Large institutional players like Morgan Stanley or Bank of America are already warning against overextended valuations in US equities, making a larger corrective move very likely as the prices continue to edge higher. CFD traders need to cautiously trade stocks and indices in the near future, given there could be many reasons with stocks could turn south. To come to the rescue, we decided to talk about 3 main drivers of a larger selling move as this quarter gets to a close.
#1 Higher interest rates to put pressure on tech stocks
As we already know, big tech names like Apple, Microsoft, Apple, or Google represent a large share not just of the Nasdaq but also of the S&P500. Rising long-term interest rates had long been treated as a headwind for tech and now that the US 10Y yield continues to break higher, a similar scenario should unfold.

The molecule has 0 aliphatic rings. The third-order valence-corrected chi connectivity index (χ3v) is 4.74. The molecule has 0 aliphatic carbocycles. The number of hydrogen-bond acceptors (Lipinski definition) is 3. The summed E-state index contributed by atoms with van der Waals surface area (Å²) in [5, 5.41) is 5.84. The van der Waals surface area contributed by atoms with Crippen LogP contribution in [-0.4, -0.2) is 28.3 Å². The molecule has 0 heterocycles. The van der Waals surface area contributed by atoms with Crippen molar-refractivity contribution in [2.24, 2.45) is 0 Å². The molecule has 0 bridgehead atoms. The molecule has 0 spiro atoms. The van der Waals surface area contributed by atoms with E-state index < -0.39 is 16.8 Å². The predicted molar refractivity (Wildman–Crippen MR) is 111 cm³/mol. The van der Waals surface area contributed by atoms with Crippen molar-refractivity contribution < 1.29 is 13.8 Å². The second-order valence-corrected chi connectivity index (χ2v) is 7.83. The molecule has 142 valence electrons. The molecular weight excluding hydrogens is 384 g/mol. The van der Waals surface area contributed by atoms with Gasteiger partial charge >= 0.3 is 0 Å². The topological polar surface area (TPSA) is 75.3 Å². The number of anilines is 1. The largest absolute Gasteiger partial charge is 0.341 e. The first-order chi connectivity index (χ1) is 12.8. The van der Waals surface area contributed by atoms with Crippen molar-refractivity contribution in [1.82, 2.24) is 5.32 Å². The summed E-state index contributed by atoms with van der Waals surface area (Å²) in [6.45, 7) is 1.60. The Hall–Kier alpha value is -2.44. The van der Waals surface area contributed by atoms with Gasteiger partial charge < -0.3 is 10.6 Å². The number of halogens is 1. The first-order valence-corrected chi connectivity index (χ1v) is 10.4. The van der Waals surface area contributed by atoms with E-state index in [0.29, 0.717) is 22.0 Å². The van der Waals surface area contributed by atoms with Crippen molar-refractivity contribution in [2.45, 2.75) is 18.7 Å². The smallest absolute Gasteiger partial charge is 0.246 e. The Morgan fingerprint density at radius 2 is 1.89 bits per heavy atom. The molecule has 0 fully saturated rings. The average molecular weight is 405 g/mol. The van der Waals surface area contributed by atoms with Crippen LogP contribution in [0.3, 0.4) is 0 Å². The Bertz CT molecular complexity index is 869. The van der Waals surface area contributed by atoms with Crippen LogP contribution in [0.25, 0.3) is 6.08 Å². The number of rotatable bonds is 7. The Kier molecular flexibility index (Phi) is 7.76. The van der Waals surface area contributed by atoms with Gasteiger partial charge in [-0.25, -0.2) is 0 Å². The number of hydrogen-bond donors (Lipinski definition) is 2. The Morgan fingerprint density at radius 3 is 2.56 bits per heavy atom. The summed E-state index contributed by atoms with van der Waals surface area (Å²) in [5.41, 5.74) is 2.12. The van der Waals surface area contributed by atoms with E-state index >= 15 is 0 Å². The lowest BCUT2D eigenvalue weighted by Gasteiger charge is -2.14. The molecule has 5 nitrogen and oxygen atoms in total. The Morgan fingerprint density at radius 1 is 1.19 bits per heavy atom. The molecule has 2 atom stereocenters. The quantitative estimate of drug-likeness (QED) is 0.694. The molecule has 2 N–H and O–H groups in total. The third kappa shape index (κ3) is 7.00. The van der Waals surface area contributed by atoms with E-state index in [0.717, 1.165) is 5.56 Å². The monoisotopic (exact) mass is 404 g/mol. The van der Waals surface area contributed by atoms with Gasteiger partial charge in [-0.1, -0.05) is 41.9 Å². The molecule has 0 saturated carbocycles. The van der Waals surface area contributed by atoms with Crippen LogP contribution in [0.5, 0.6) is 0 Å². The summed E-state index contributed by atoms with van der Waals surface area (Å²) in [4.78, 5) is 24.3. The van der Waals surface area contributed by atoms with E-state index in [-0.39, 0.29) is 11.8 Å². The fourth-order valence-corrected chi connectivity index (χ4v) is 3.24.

The 1.3% level on the 10Y is assumed to be “the breaking point”, where tech might be under pressure. For now, the Nasdaq continues to move higher and the markets don’t seem to care about rising yields at the long-end of the curve.
#2 Missed expectations with regards to US stimulus
Alongside the higher yield environment, it would be important to consider that since the beginning of the year, markets had been pricing in high expectations in terms of US stimulus. The $1.9 trillion package is projected to be passed by Congress with a very slim majority, however, any changes with that respect could put heavy pressure on stocks.
The Republican side had been advocating for a slimmer package, but now that the Democrats have control over both the White House and Congress, it doesn’t seem to be important.
#3 Flow-based moves at the end of the quarter
Most CFD traders should be aware that a lot of the positive performance in the stock markets is actually generated by massive options buying. As a result of out-of-the-money call options buying, dealers need to hedge exposure by buying stocks, pushing valuations to new extremes.
If we analyze the charts we can notice a surge and then a sharp decline at the end of each quarter, when quadruple witching occurs. That is when dealers remove the hedges by selling stocks. A similar scenario should occur this quarter as well, given speculation via options had not eased, but accelerated further.